Shares of SunPower (SPWRA) are suffering on Tuesday morning as they disclosed a review of “unsubstantiated accounting entries.” Of course, the stock is down nearly 18% just after the open on Tuesday as many investors are headed for the exits. We cannot blame those investors for dumping shares right now because any time accounting principles are questioned it can be very hard to regain lost credibility. Financial markets rely on the integrity of financial data, and any accounting crisis inherently brings a lot of uncertainty. Most investors will automatically assume the worst and past experiences with the likes of Enron and Worldcom have show the need for caution.
According to SunPower, the issues were identified in an internal investigation of their Philippines manufacturing unit. There are issues in their accounting for cost of goods sold and and which years these costs should be counted towards. It is believed that cost of goods sold were overstated by $1 million in 1Q of this year, but were understated by $14 million in 2Q and $2 million in the third. The results for the last two years will likely need to be amended once the investigation is complete. Furthermore, the guidance for the year ahead cannot be relied upon as it is subject to change as well. If there is one thing we know, it is that the market hates uncertainty. Analysts have downgraded from bullish ratings at Piper Jaffray (PJC) and FBR this morning, and more may be on the way.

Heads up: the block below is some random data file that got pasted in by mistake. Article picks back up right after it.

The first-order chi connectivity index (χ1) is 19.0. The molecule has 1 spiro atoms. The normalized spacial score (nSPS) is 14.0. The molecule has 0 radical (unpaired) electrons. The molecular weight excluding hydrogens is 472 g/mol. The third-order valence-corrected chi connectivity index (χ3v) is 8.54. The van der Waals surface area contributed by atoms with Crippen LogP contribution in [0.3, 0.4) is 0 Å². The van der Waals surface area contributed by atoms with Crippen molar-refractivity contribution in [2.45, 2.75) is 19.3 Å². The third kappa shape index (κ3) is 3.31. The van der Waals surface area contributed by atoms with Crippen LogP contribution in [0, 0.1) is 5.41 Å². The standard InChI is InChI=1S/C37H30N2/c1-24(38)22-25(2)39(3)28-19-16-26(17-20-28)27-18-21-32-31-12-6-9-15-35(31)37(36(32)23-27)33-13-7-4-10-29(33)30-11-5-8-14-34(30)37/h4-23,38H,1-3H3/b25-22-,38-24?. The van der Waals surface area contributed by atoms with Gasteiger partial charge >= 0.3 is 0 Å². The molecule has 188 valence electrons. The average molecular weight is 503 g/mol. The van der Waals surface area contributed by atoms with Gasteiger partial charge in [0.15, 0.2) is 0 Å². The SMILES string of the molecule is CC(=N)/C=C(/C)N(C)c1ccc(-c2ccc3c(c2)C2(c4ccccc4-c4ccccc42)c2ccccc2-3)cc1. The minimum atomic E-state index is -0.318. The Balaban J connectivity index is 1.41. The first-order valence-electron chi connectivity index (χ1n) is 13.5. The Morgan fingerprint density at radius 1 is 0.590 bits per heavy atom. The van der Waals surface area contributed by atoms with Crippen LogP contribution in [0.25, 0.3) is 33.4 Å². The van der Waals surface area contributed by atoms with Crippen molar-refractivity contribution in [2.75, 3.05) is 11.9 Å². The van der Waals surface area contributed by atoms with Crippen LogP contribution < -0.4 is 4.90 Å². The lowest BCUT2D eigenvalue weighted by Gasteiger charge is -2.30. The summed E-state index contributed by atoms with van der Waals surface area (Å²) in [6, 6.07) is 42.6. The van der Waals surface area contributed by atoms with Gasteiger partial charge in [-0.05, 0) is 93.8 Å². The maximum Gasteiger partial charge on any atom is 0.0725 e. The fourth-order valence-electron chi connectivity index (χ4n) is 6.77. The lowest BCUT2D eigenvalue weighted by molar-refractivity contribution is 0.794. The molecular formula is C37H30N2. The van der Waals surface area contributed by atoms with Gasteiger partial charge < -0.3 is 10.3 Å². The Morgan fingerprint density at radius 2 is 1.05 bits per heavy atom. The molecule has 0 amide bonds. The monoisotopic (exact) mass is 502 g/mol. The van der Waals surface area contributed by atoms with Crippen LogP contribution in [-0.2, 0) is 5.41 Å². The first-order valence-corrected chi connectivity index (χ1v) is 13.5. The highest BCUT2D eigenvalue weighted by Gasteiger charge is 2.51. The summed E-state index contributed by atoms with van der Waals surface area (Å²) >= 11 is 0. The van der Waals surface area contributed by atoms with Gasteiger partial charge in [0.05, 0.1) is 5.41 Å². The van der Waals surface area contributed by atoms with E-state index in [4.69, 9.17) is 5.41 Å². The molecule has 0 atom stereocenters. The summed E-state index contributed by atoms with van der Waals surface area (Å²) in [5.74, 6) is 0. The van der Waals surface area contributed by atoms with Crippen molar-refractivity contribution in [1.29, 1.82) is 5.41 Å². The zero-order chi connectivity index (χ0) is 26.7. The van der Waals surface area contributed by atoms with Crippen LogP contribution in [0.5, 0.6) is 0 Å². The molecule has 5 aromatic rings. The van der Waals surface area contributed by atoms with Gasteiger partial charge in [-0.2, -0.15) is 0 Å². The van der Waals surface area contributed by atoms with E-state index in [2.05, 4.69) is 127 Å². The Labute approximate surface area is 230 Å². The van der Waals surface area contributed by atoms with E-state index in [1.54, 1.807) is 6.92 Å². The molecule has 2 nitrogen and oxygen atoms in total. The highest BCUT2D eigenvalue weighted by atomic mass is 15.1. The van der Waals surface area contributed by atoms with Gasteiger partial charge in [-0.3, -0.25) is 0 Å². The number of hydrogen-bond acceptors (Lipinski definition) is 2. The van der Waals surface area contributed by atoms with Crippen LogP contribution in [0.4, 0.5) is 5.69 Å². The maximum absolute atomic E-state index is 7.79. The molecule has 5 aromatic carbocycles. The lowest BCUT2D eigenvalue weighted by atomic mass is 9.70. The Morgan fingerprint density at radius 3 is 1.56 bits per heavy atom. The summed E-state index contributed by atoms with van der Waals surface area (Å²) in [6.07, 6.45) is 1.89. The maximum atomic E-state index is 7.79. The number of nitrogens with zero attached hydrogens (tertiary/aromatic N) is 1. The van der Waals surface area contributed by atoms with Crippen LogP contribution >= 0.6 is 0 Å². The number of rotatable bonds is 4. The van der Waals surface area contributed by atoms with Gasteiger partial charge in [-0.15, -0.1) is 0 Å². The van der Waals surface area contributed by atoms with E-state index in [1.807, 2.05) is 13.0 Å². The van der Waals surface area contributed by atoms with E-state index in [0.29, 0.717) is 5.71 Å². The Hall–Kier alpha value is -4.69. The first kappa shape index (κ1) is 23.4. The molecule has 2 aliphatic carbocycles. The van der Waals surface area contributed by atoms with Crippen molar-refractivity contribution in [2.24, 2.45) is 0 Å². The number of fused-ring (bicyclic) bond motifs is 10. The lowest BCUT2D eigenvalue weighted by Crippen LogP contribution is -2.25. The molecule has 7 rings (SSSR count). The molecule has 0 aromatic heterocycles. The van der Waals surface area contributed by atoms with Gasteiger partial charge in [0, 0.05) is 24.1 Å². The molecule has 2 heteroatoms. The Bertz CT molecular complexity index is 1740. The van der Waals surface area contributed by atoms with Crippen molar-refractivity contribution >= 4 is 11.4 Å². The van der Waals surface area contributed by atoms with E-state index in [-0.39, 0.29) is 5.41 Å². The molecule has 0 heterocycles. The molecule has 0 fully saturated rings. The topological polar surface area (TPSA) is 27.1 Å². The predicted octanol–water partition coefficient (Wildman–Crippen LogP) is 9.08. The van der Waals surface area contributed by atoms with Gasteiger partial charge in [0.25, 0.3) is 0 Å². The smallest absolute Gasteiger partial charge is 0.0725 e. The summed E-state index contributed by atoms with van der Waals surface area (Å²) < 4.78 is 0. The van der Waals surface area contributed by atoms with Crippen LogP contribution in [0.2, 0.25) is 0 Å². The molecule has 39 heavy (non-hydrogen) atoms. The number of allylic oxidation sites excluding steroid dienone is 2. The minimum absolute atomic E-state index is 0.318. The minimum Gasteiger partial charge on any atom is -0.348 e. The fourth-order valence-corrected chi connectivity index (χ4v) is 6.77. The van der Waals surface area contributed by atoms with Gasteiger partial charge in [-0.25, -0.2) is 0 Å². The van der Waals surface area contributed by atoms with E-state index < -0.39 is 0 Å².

At Ockham, we do not think that the errors in the low tens of millions over the course of a few quarters are a huge concern as far as we can tell. That being said, there is no excuse for accounting mistakes and it calls into question the company’s recent performance. So, even though we have our most bullish Greatly Undervalued valuation stance on SPWRA, we would wait for more clarity on the situation, which the company hopes to bring to the market in the next 30 days. As we always say, valuations cannot be looked at in a vacuum and should be only one factor in stock selection. Accounting issues will always spook investors even if the amount involved seems insignificant.